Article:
The link that I posted, is a fairly long thread with Sean's announcement and many artist's posts on FAA forum.
It is not an official announcement of working system yet, more like a beta test.


Ron

« Reply #5 on: March 21, 2014, 08:13 »
0
Its probably a private thread, and thats why I am being rerouted. I will log in and read it.

Ok, now it makes sense.

What I was talking about, there was a thread last week about the meta description showing stock , etc, but there wasnt anything published yet.

Sean had changed all meta tags, before he went public. So the news leaked by his own doings.

EmberMike

« Reply #6 on: March 21, 2014, 08:18 »
0

For those of us who aren't registered and can't log in, what's the deal? Sean is involved or something?

Ron

« Reply #7 on: March 21, 2014, 08:31 »
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Interesting move.

There are some concerns on releases but stock agencies only ask for a model release to CTA. You dont need to provide a MR or PR at all, you just need to have one to CYA. I submit to a Dutch agency who only asks if the image is suitable for commercial use. I need to decide if it is, if I have the proper releases but I dont have to provide them. Its the photographer who is liable, not the agency.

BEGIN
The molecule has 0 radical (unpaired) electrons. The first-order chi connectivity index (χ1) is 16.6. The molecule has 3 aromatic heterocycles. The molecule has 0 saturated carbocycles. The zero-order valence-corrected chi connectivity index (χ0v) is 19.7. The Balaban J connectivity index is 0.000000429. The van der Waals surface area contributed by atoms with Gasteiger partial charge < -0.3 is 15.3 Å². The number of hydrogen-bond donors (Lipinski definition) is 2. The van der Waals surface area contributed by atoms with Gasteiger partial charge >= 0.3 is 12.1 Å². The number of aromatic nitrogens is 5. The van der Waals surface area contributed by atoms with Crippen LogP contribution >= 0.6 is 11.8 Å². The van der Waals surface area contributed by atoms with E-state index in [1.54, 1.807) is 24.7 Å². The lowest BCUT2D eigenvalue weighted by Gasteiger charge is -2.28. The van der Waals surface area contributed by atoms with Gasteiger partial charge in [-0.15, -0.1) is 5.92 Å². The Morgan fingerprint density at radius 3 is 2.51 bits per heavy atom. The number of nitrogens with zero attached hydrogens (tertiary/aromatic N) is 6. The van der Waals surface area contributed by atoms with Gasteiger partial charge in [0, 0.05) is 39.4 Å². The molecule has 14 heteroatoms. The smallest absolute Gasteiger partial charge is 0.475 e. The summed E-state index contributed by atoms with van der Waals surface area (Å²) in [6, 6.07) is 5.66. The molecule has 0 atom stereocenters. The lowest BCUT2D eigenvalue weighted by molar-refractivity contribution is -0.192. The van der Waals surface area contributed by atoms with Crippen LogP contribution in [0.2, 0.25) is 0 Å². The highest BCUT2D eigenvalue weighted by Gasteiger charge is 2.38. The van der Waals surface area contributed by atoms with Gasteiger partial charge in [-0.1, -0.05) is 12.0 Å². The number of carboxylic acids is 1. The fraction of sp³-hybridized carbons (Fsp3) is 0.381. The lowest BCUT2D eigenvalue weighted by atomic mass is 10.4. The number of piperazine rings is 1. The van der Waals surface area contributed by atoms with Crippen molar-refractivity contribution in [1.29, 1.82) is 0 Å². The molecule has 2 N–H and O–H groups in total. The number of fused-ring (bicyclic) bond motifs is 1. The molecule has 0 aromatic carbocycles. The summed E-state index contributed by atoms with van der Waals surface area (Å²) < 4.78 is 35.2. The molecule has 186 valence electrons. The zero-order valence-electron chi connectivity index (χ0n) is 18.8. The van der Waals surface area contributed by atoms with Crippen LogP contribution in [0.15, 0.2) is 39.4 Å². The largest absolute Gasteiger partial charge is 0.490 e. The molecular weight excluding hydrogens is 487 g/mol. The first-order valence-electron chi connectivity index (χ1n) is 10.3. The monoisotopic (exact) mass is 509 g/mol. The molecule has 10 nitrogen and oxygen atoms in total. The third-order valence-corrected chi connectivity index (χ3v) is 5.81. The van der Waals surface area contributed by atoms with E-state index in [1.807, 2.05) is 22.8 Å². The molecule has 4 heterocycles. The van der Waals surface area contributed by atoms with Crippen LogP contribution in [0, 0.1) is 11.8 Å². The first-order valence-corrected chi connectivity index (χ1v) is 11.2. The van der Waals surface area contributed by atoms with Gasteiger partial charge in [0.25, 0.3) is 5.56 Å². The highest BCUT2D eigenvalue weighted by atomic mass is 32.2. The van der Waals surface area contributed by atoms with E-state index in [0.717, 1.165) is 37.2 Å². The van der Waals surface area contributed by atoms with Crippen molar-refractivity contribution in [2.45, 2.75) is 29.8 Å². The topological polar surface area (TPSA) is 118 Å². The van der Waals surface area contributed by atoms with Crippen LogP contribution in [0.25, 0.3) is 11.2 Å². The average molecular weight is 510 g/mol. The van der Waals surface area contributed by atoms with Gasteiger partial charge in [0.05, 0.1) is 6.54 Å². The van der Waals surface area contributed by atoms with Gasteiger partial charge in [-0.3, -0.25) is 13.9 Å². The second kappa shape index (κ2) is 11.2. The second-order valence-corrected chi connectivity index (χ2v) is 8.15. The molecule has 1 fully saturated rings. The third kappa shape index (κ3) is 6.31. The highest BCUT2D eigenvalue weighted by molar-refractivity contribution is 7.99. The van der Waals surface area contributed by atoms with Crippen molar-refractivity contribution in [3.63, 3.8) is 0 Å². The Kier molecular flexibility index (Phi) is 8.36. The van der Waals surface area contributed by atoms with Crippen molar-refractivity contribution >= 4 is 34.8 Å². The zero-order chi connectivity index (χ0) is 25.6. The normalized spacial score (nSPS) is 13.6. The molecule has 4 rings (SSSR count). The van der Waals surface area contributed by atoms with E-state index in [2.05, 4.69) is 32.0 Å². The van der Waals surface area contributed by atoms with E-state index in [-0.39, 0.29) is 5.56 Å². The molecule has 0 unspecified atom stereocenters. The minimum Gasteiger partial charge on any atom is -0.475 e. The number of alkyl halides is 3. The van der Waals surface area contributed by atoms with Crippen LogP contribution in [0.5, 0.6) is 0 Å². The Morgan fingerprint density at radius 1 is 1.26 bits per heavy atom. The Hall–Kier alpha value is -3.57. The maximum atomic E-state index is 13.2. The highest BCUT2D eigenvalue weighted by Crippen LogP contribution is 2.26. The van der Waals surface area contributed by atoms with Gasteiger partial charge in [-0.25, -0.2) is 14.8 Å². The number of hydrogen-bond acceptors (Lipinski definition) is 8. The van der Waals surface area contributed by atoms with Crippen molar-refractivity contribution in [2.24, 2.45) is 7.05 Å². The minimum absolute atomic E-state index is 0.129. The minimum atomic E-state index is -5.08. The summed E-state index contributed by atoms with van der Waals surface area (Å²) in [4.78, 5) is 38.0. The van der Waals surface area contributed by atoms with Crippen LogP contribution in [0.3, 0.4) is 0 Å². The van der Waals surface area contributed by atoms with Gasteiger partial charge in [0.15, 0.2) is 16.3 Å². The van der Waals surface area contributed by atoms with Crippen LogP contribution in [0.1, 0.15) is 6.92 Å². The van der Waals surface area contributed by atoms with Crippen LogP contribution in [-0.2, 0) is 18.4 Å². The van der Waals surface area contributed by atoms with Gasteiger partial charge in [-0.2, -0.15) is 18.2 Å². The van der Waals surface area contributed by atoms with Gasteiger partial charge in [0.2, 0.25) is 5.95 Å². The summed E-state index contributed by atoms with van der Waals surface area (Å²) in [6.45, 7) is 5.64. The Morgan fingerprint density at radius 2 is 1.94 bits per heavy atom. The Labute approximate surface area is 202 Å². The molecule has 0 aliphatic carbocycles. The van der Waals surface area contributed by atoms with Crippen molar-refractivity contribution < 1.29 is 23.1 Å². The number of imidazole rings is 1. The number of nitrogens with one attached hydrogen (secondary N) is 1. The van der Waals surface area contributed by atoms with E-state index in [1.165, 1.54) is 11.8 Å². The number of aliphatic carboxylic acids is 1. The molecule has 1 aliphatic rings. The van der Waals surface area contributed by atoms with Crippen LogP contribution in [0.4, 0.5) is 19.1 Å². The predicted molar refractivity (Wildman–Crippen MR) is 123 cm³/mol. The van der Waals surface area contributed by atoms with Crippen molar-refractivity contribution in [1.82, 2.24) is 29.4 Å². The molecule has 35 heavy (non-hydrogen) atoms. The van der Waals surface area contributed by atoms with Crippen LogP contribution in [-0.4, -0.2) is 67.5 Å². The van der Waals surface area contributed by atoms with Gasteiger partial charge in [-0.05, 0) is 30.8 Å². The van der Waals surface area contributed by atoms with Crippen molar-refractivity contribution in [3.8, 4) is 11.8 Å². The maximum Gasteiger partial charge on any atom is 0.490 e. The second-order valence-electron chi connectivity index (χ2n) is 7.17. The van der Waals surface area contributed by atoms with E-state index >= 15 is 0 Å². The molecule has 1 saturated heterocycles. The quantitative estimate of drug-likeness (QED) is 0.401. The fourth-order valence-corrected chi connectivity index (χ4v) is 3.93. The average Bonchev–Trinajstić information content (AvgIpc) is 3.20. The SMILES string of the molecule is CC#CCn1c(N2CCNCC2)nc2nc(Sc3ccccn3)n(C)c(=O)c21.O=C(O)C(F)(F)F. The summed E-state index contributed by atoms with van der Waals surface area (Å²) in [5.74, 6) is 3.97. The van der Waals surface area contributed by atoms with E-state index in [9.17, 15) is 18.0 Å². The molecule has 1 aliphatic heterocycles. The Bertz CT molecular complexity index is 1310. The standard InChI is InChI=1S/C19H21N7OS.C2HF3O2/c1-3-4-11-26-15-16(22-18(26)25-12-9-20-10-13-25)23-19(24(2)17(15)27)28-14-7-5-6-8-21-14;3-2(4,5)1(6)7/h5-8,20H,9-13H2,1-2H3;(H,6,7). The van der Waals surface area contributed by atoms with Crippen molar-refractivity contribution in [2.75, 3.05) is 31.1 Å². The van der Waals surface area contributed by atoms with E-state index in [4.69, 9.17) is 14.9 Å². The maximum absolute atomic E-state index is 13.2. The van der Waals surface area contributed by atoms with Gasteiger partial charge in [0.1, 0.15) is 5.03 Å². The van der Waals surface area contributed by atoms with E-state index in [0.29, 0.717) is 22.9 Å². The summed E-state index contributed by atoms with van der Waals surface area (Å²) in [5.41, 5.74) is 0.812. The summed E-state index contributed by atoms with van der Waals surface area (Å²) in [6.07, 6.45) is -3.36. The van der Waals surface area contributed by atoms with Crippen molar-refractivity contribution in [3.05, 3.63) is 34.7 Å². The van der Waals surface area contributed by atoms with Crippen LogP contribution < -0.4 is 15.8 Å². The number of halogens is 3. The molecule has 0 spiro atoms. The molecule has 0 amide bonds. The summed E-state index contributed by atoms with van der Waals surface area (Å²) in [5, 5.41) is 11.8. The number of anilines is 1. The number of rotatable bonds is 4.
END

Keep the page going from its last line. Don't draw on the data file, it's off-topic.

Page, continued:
I am covered anyways as my entire stock portfolio is released, and otherwise its editorial use only. If Pixels.com allows me to license individual images, I am sorted. All I have to do is opt in for Royalty Free license, set my price at 10 dollar per image, and let the $$$ come my way. I like the flexibility on the pricing and licensing. Smart move.

I am not sure if it will upset the stock industry, I think it wont because to do that you need buyers. If the buyers dont turn up, a revolutionary pricing and licensing system doesnt mean anything. I am definitely not going to do the marketing. FAA can fund the marketing from their own pockets. And if they dont do marketing, I am 100% sure this wont take off. Shutterstock spends tens of millions of dollars on marketing. Dont think for one second that not marketing Pixels.com will get you anywhere.

I will opt in though, making a few extra dollars is always welcome.

Ron

« Reply #8 on: March 21, 2014, 08:34 »
+1

For those of us who aren't registered and can't log in, what's the deal? Sean is involved or something?

I dont know if I am allowed to copy from a private discussion. I will recap. Sean is launching a stock agency from pixels.com. Announcement to follow.